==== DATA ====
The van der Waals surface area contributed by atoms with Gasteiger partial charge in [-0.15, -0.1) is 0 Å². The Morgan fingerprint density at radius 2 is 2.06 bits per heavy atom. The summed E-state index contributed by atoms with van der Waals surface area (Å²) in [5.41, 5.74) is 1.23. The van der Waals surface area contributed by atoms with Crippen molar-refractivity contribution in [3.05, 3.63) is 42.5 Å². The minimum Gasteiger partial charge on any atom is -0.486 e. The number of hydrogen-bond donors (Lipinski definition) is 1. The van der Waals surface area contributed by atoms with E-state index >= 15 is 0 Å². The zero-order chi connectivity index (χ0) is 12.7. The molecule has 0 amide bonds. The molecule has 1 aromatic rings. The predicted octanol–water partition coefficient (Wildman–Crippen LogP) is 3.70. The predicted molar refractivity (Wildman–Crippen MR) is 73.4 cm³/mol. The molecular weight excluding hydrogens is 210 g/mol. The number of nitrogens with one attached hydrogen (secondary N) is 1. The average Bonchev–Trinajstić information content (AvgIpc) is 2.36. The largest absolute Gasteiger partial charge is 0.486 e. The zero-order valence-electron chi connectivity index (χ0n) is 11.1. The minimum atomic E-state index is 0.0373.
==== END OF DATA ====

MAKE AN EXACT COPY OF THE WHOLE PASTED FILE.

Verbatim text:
The van der Waals surface area contributed by atoms with Gasteiger partial charge in [-0.15, -0.1) is 0 Å². The Morgan fingerprint density at radius 2 is 2.06 bits per heavy atom. The summed E-state index contributed by atoms with van der Waals surface area (Å²) in [5.41, 5.74) is 1.23. The van der Waals surface area contributed by atoms with Crippen molar-refractivity contribution in [3.05, 3.63) is 42.5 Å². The minimum Gasteiger partial charge on any atom is -0.486 e. The number of hydrogen-bond donors (Lipinski definition) is 1. The van der Waals surface area contributed by atoms with E-state index >= 15 is 0 Å². The zero-order chi connectivity index (χ0) is 12.7. The molecule has 0 amide bonds. The molecule has 1 aromatic rings. The predicted octanol–water partition coefficient (Wildman–Crippen LogP) is 3.70. The predicted molar refractivity (Wildman–Crippen MR) is 73.4 cm³/mol. The molecular weight excluding hydrogens is 210 g/mol. The number of nitrogens with one attached hydrogen (secondary N) is 1. The average Bonchev–Trinajstić information content (AvgIpc) is 2.36. The largest absolute Gasteiger partial charge is 0.486 e. The zero-order valence-electron chi connectivity index (χ0n) is 11.1. The minimum atomic E-state index is 0.0373.